• Drei Raum Wohnung, Boeselagerhof 15, 53111 Bonn - Innenstadt. Loosely translates to "Three Room Apartment". Very interesting joint with two completely different atmospheres depending on where you are. The ground floor is a stylish lounge with mixed drink specialties that caters to the slightly older theater crowd. The basement has an open dance floor, cheap beer specials and a live DJ. The basement also has a "bedroom" and "living room" with seating to get away from the dance floor for a rest. The real crowd shows up here late with the dance floor usually not filling up until after 23:00.  edit
  • N8schicht, Bornheimer Str. 20-22, [32]. Open five days a week. Theme parties. Can also get smoky and hot when crowded.  edit
  • Auerberg Galerie Design Hotel, Kölnstrasse 360-364, +49 (0)228 1848-0 (fax: +49 (0)228 1848-1825), [33].  edit
  • Best Western Premier Hotel Domicil [34]
  • Bildungsstätte Haus Venusberg e. V. [35]
  • Dorint Sofitel Venusberg [37]
  • Hilton Bonn, Berliner Freiheit 2, +49-(0)228-72690 (fax: +49-(0)228-72697005), [38].  edit
  • Steigenberger Grandhotel Petersberg [40]
  • Tagungs- und Bildungshaus CJD Bonn [41]
  • Youth Hostel Bonn Venusberg [42]
  • Hotel Eden, Am Hofgarten 6, +49 (0)228/ 289710 (, fax: +49 (0)228/ 225070), [43]. Free wi-fi in all rooms. Single room: € 70 - 85. Double room: € 85 - 115.  edit
  • Deutsche Post - main post office, Münsterplatz 17, [44]. Hours: Mon. - Fri.: 09:00-20:00. Sat.: 09:00-16:00. Closed Sundays..  edit
  • Cologne
  • Königswinter Is the home to Drachenfels (1010 ft.), crowned by the ruins of a castle built early in the 12th century by the archbishop of Cologne, rises behind the town. From the summit, which can be accessed by the Drachenfels Railway, there is a magnificent view, celebrated by Lord Byron in Childe Harold's Pilgrimage. A cave in the hill is said to have sheltered the dragon which was slain by the hero Siegfried.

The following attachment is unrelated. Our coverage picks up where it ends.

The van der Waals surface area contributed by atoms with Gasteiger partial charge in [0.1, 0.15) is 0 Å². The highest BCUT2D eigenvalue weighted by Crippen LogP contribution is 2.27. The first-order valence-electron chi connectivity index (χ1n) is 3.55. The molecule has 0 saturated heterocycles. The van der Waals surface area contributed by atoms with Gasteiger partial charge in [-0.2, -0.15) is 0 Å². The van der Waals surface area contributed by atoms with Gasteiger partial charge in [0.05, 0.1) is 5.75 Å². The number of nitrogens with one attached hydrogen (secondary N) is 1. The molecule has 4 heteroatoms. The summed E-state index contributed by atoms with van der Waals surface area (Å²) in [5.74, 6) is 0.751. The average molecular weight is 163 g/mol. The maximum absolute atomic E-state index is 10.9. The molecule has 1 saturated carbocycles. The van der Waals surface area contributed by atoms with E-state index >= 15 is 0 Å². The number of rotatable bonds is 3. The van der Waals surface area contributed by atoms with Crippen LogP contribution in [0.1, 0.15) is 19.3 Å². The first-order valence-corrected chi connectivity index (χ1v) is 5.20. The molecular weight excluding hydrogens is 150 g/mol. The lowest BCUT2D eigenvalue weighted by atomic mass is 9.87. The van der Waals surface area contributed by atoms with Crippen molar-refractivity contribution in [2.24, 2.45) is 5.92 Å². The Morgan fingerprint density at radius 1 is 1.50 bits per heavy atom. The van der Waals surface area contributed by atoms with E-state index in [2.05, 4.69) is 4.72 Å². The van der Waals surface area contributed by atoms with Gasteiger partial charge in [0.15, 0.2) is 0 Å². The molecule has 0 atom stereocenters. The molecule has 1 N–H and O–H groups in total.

• Zülpich, to the west of Bonn, towards Aachen, is an old Roman settlement with a newly opened museum centered on Roman baths and bathing culture. Zülpich is also a gateway to the Eifel region.
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1911 encyclopedia

Up to date as of January 14, 2010

From LoveToKnow 1911

BONN, a town of Germany, in the Prussian Rhine province, on the left bank of the Rhine, 15 m. S. by E. from Cologne, on the main line of railway to Mainz, and at the junction of the lines to the Eifel and (by ferry) to the right bank of the Rhine. Pop. (1885) 35,9 8 9; (1905) 81 ,997. The river is here crossed by a fine bridge (1896-1898), 1417 ft. in length, flanked by an embankment 2 m. long, above and parallel with which is the Coblenzer-strasse, with beautiful villas and pretty gardens reaching down to the Rhine. The central part of the town is composed of narrow streets, but the outskirts contain numerous fine buildings, and the appearance of the town from the river is attractive. There are six Roman Catholic and two Protestant churches, the most important of which is the Munster (minster), an imposing edifice of grey stone, in the Romanesque and Transition styles, surmounted by five towers, of which the central, rising to a height of 315 ft., is a landmark in the Rhine valley. The church dates from the 11th, 1 2 th and 13th centuries, was restored in 1875 and following years and in 1890-1894 was adorned with paintings. Among other churches are the Stiftskirche (monasterial church), rebuilt 1879-1884; the Jesuitenkirche (1693); the Minoritenkirche (1278-1318), the Herz Jesu-kirche (1862) and the Marienkirche (1892). There is also a synagogue, and the university chapel serves as an English church. The town also possesses a town hall situate on the market square and dating from 1737, a fine block of law-court buildings, several high-grade schools and a theatre.